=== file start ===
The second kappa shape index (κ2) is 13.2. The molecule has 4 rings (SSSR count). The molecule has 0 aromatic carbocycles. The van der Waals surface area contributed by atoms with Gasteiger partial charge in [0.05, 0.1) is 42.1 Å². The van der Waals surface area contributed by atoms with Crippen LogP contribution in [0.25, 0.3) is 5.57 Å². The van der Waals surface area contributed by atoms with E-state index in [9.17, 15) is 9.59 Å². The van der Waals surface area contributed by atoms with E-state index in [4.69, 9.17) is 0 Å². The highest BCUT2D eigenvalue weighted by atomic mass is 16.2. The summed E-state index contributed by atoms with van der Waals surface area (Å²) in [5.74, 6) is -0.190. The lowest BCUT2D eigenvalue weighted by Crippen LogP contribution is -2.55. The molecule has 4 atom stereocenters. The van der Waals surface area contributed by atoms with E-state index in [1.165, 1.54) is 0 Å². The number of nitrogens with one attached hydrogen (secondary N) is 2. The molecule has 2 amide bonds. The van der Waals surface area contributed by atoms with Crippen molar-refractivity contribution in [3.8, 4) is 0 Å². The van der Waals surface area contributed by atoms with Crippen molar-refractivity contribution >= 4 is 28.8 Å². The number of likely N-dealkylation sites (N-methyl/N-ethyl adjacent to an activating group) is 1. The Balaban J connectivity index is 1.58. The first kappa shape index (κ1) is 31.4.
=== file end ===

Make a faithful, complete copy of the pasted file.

The second kappa shape index (κ2) is 13.2. The molecule has 4 rings (SSSR count). The molecule has 0 aromatic carbocycles. The van der Waals surface area contributed by atoms with Gasteiger partial charge in [0.05, 0.1) is 42.1 Å². The van der Waals surface area contributed by atoms with Crippen LogP contribution in [0.25, 0.3) is 5.57 Å². The van der Waals surface area contributed by atoms with E-state index in [9.17, 15) is 9.59 Å². The van der Waals surface area contributed by atoms with E-state index in [4.69, 9.17) is 0 Å². The highest BCUT2D eigenvalue weighted by atomic mass is 16.2. The summed E-state index contributed by atoms with van der Waals surface area (Å²) in [5.74, 6) is -0.190. The lowest BCUT2D eigenvalue weighted by Crippen LogP contribution is -2.55. The molecule has 4 atom stereocenters. The van der Waals surface area contributed by atoms with E-state index in [1.165, 1.54) is 0 Å². The number of nitrogens with one attached hydrogen (secondary N) is 2. The molecule has 2 amide bonds. The van der Waals surface area contributed by atoms with Crippen molar-refractivity contribution in [3.8, 4) is 0 Å². The van der Waals surface area contributed by atoms with Crippen molar-refractivity contribution >= 4 is 28.8 Å². The number of likely N-dealkylation sites (N-methyl/N-ethyl adjacent to an activating group) is 1. The Balaban J connectivity index is 1.58. The first kappa shape index (κ1) is 31.4.